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15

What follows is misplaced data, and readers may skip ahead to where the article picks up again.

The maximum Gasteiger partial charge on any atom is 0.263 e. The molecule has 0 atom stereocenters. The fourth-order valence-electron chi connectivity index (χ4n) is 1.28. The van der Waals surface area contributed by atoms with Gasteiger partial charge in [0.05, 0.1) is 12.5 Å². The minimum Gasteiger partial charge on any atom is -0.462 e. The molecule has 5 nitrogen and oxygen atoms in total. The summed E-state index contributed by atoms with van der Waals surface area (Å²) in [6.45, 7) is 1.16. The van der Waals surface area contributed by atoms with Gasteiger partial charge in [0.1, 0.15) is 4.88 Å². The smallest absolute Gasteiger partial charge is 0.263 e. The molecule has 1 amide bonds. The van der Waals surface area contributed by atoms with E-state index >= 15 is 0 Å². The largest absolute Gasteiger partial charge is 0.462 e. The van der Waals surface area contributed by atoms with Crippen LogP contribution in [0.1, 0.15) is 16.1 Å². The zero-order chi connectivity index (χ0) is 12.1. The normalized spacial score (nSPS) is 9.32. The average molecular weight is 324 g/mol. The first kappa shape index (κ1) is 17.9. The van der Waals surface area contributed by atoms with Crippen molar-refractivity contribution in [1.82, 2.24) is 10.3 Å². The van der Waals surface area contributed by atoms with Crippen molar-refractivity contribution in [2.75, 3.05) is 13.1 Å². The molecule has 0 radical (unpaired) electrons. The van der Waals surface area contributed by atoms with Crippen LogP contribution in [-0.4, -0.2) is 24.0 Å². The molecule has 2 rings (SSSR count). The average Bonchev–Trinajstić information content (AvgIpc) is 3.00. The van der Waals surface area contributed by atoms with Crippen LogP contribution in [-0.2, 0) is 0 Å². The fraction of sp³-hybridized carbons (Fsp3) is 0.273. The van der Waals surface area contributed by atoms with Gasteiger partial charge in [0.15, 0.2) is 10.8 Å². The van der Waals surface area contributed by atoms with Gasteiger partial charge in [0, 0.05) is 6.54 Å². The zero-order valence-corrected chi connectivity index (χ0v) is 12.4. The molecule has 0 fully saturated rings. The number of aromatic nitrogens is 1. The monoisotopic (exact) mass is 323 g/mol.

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Will someone tell me when the hell Tripping Daisy became the most influential alternative band of the last decade? The nicest thing that the 1997 Trouser Press Guide to ’90s Rock had to say was that the guys were “confused, but intermittently entertaining.” Yet here we are in 2004 with two hyped, major-label bands that branch off from Tripping Daisy: the Polyphonic Spree and the Secret Machines. Though they both peddle what passes for psychedelic music these days, the Secret Machines should be lauded for not wearing those creepy Jonestown choir robes and singing songs about playing Hacky Sack with the sun. The Machines have been likened to Pink Floyd, but I must insist that a band needs more than nine-minute songs about dystopias to earn such a reference. The stuff is pretty and spacey, but it doesn’t live up to the buzz. Don’t give up hope, though—maybe the dudes from Eve’s Plum are doing something new. The Secret Machines play with the Helio Sequence and Neil Hamburger at 9:30 p.m. on the Black Cat’s Mainstage, 1811 14th St. NW. $10. (202) 667-7960. (David Dunlap Jr.)